Modified On September 1, 2013
In our original posting (see below), we allowed that maybe Dave Chappelle was having an off night in Hartford (and, perhaps more importantly, we were skeptical that the “heckling” that bedeviled Chappelle was borne of any kind of racism). We’re still as certain as ever that the heckling wasn’t racist. But we’re not so sure that Chappelle was having an “off” night. We recalled a similar incident in Sacramento a few years back….
Dave Chappelle got so angry with the crowd Tuesday night at Sacramento’s Memorial Auditorium that the stand-up comic walked off the stage for nearly two minutes. Upon his return, he told the audience, “You people are stupid.”
What got the comic so riled up? According to Chappelle, it was audience members who wouldn’t “shut up and listen – like you’re supposed to.”
That was from a Sacramento Bee account of his show in April 2004.
Then we read an interview with the NYT’s Jason Zinoman. Zinoman spent several months researching a book, “Searching for Dave Chappelle,” so he knows a thing or two about the temperamental performer. Asked his reaction to the story of Chappelle’s Hartford performance, Zinoman said:
I thought: People are going to go berserk about this. And so they have (meltdown, etc). I was less surprised, because with Chappelle, what’s past is prologue. In 2011 in Miami, he got upset over filming in the audience, stopped telling jokes, checked his phone. That led to boos. The next show went smoothly. The difference is that his new tour has received a lot of attention, so this is much more high profile. But since he became famous, Chappelle has a very striking, occasionally tense relationship with his audience… Chappelle has a longer history of wariness toward his crowd.
We’re now inclined to think that Chappelle wasn’t having an “off” night in Hartford… or, if he was, he tends to have an awful lot of such nights and has had at least five such nights over the past near-decade.
Now Patton Oswalt, a standup comic we hasten to point out, has tweeted his defense of Chappelle.
Chappelle’s touring now, trying to do his usual, brilliant stuff, and the crowds are screaming, “I’m Rick James, bitch!” Idiots.
Chappelle doesn’t need Oswalt sticking up for him. Chappelle needs no defending. We suppose it could be argued that we defended him. But we didn’t so much defend him as come up with a much more plausible reason for the “meltdown.” Oswalt seems intent on blaming the audience. (At the very least he didn’t invoke the tired “racist” reasons for the audience interference.)
But we’re not so sure that Chappelle deserves to be totally resolved of responsibility in this case.
When we remembered that he displayed similar behavior in other venues dating as far back as 2004, and that he reacted to a crowd in a similar fashion in Miami in 2011 and that he had a hard time in Austin in 2012, we began to conclude that he had not figured out a way to deal with the recurring participation of the audience members who had paid good money to see what folks were touting as a comedy legend.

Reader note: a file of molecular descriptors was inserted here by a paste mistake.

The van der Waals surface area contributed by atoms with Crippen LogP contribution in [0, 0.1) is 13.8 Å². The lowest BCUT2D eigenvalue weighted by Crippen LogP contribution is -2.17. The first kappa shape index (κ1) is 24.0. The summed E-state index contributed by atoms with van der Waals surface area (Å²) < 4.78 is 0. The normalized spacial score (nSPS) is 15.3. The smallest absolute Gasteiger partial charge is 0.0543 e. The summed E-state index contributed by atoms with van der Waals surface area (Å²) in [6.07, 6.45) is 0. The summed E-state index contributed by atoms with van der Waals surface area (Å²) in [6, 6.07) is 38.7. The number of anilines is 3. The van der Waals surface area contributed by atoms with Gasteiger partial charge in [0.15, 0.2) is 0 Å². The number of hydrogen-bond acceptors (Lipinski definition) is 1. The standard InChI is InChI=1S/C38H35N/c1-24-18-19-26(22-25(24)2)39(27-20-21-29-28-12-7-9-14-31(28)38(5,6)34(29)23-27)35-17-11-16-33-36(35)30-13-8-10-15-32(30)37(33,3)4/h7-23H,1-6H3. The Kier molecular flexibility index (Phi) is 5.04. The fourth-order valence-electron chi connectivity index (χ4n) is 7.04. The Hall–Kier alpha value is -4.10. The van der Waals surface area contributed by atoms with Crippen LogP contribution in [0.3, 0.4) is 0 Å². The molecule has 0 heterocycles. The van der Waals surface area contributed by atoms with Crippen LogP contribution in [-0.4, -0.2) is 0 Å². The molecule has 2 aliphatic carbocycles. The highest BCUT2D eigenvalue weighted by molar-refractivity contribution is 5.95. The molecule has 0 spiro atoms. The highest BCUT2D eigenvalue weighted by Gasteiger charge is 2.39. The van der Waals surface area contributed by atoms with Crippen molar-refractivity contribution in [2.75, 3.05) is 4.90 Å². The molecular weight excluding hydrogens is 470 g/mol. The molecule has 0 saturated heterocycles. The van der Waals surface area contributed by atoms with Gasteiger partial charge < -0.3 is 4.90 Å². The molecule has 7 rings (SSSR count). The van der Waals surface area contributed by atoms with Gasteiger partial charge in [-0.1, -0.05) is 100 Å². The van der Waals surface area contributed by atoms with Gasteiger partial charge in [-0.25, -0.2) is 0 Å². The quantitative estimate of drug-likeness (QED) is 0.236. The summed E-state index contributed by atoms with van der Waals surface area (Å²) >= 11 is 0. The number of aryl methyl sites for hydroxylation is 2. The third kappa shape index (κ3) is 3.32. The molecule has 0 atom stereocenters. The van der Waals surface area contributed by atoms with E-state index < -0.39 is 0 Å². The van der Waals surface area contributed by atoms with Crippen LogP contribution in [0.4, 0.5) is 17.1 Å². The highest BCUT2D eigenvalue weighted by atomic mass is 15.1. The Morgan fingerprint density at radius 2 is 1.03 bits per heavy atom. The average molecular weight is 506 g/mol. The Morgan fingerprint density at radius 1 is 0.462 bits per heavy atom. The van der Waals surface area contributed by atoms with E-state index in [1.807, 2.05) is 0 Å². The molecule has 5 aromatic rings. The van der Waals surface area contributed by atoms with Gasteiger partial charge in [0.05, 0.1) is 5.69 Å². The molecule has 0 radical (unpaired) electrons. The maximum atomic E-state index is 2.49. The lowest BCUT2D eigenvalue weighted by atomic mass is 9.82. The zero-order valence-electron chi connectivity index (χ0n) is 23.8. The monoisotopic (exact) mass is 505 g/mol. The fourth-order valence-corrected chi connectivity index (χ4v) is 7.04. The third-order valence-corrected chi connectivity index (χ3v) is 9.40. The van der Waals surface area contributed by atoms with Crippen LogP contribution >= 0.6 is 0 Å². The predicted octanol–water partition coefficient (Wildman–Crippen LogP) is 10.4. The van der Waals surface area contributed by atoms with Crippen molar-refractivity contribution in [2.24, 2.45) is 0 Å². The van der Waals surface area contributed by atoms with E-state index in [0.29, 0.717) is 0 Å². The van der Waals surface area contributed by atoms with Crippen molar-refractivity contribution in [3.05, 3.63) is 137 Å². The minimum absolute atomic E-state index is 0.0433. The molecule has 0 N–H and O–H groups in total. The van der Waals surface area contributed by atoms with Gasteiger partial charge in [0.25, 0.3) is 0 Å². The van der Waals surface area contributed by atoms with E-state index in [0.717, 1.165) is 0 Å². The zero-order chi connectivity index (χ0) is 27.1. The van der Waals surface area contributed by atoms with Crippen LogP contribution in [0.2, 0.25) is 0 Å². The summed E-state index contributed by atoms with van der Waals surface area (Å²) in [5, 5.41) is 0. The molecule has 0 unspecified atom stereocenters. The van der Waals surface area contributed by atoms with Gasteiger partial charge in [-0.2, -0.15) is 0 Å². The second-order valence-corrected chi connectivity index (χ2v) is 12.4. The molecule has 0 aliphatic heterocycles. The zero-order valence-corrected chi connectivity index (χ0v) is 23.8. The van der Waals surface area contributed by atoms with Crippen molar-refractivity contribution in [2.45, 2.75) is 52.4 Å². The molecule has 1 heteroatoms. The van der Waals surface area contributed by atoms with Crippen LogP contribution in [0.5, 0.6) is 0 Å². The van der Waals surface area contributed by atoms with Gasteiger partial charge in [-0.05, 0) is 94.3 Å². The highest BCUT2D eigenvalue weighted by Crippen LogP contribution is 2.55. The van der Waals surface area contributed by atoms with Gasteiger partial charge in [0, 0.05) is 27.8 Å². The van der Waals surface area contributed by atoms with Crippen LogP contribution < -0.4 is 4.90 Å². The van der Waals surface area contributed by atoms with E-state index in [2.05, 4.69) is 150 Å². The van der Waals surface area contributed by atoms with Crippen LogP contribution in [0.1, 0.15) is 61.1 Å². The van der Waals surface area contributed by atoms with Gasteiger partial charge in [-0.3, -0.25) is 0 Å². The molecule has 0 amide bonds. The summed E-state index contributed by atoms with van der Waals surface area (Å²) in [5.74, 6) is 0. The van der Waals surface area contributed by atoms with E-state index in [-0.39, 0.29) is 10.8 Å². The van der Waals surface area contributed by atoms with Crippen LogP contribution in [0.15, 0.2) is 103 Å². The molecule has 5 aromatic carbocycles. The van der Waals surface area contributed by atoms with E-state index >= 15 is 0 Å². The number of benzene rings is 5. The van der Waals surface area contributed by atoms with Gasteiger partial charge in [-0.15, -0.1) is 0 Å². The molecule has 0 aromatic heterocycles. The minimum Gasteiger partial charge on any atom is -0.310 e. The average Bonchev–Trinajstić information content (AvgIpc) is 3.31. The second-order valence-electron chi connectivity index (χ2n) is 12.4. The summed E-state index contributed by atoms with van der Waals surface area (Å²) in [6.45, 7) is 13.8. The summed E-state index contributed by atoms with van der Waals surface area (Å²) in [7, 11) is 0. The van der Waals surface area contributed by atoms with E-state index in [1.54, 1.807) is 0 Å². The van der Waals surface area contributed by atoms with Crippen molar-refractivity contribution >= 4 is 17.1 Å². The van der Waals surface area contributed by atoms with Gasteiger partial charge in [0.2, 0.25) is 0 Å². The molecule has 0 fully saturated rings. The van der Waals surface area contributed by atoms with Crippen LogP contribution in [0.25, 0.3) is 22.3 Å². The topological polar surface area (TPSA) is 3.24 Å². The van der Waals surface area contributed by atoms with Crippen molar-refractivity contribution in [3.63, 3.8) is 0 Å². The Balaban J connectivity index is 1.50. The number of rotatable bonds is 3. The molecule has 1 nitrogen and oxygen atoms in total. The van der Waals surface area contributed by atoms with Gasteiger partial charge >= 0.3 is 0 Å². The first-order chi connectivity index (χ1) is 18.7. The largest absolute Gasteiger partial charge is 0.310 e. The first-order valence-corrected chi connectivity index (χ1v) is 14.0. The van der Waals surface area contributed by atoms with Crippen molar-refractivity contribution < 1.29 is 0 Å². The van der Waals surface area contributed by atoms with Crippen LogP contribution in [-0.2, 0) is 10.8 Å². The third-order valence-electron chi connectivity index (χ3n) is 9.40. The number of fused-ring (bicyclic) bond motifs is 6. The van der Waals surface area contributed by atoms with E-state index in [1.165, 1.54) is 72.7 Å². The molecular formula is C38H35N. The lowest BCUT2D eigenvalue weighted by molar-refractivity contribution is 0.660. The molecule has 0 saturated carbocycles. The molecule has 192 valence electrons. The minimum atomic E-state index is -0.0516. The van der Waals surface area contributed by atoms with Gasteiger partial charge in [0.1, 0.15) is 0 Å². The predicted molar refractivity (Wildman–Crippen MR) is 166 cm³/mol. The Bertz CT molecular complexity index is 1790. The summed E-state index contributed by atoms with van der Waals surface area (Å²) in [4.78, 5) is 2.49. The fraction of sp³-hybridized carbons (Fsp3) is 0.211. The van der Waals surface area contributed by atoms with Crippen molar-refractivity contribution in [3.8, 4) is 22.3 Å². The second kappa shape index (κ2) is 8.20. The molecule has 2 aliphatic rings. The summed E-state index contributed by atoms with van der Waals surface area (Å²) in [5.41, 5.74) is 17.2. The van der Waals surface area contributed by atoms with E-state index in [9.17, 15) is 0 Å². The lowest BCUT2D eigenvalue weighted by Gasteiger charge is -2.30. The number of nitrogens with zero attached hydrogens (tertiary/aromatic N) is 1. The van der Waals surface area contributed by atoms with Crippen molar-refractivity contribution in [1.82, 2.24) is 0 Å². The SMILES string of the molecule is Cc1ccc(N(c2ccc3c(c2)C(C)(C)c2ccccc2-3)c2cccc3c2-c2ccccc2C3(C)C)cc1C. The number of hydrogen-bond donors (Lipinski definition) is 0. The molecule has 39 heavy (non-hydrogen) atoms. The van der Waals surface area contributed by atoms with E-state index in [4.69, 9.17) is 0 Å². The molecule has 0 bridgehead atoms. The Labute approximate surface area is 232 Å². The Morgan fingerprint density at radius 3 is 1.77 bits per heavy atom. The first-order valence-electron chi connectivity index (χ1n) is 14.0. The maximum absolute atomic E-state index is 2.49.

People threw jelly beans at the Beatles on their first (and second and probably third) American tour… and they witnessed what was, at the time, some of the worst fan crushing, heaving and injuries ever documented. Overenthusiastic fans hurled cheeseburgers at Steve Miller after his “Living In The USA” became a hit. Barenaked Ladies endured their adherents’ tossing Kraft Macaroni & Cheese at them during their tours to support the album that contained their breakthrough hit, “If I Had A Million Dollars.”
The Beatles eventually dealt with it: They quit performing live. Steve Miller eventually outlasted his overzealous followers (and perhaps took some time off from touring). Barenaked Ladies made heartfelt pleas to their people and asked them to donate those boxes of cheesy goodness to food banks. These examples may be all related to rock ‘n’ roll acts, but we are constantly told that Chappelle is one of a rare group of comedians who has achieved “rock star” status.
Why hasn’t Chappelle figured out how to deal with his most demonstrative worshipers? We’re nearly all from the same school: the school of shitty one-nighters and ghastly college gigs and unresponsive urban crowds or uptight corporate parties. We’ve all come up with ways of dealing with these speed bumps and we’ve all had to deal with this kind of thing, if only on a small scale. Why hasn’t one of the great comedy geniuses of our time figured it out as well? Don Ho had to put up with hundreds of old ladies yelling out, “Tiny Bubbles!”
The more we ponder it, the more annoying it is.
If you can’t adequately deal with the adulation and the fanaticism of your supporters– and you simply can’t forego personal appearances– then you might have to huddle with creative types and/or trusted associates and figure out a way that enables you to present your comedy in a way that is satisfactory to you and your fans. Or you should quit.
James Taylor’s breakthrough hit was “Fire And Rain,” which detailed his battle with drug addiction, depression and the death of a close friend. It went on to be named one of Rolling Stone’s 500 greatest songs of all times. Taylor knew that he was “doomed” to perform the song for the rest of his career. He dealt with that by writing “That’s Why I’m Here.”
Oh, fortune and fame’s such a curious game
Perfect strangers can call you by name
Pay good money to hear fire and rain
Again and again and again
Some are like summer coming back every year
Got your baby got your blanket got your bucket of beer
I break into a grin from ear to ear
And suddenly it’s perfectly clear
That’s why I’m here
Singin tonight, tomorrow, everyday
That’s why I’m standing here
That’s why I’m here
Song is different from the spoken word, to be sure. But we all have to deal with varying degrees of this kind of thing– internally or externally.